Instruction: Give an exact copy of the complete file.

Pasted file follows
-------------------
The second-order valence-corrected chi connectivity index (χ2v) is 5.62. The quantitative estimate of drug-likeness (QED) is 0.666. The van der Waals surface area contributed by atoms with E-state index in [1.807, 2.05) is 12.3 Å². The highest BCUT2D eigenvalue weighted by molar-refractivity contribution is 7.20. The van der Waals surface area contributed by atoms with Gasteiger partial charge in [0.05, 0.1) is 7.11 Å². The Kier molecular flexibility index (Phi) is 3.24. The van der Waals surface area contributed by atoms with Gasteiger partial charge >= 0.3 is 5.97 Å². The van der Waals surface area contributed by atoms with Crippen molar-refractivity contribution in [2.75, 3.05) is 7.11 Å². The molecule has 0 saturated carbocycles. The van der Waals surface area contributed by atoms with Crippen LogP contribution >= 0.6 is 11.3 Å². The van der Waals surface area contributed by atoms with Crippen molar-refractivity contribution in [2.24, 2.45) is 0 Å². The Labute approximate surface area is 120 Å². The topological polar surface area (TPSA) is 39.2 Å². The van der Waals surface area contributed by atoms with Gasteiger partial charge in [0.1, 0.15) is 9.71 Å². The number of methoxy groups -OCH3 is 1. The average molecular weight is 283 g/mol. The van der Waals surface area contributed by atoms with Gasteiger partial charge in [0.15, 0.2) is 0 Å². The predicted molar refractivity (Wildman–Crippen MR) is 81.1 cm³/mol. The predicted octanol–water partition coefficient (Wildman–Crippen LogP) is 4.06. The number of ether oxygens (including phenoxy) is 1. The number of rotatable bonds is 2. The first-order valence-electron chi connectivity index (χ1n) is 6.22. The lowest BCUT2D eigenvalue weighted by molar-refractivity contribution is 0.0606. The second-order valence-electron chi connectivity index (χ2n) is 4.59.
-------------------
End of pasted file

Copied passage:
The second-order valence-corrected chi connectivity index (χ2v) is 5.62. The quantitative estimate of drug-likeness (QED) is 0.666. The van der Waals surface area contributed by atoms with E-state index in [1.807, 2.05) is 12.3 Å². The highest BCUT2D eigenvalue weighted by molar-refractivity contribution is 7.20. The van der Waals surface area contributed by atoms with Gasteiger partial charge in [0.05, 0.1) is 7.11 Å². The Kier molecular flexibility index (Phi) is 3.24. The van der Waals surface area contributed by atoms with Gasteiger partial charge >= 0.3 is 5.97 Å². The van der Waals surface area contributed by atoms with Crippen molar-refractivity contribution in [2.75, 3.05) is 7.11 Å². The molecule has 0 saturated carbocycles. The van der Waals surface area contributed by atoms with Crippen LogP contribution >= 0.6 is 11.3 Å². The van der Waals surface area contributed by atoms with Crippen molar-refractivity contribution in [2.24, 2.45) is 0 Å². The Labute approximate surface area is 120 Å². The topological polar surface area (TPSA) is 39.2 Å². The van der Waals surface area contributed by atoms with Gasteiger partial charge in [0.1, 0.15) is 9.71 Å². The number of methoxy groups -OCH3 is 1. The average molecular weight is 283 g/mol. The van der Waals surface area contributed by atoms with Gasteiger partial charge in [0.15, 0.2) is 0 Å². The predicted molar refractivity (Wildman–Crippen MR) is 81.1 cm³/mol. The predicted octanol–water partition coefficient (Wildman–Crippen LogP) is 4.06. The number of ether oxygens (including phenoxy) is 1. The number of rotatable bonds is 2. The first-order valence-electron chi connectivity index (χ1n) is 6.22. The lowest BCUT2D eigenvalue weighted by molar-refractivity contribution is 0.0606. The second-order valence-electron chi connectivity index (χ2n) is 4.59.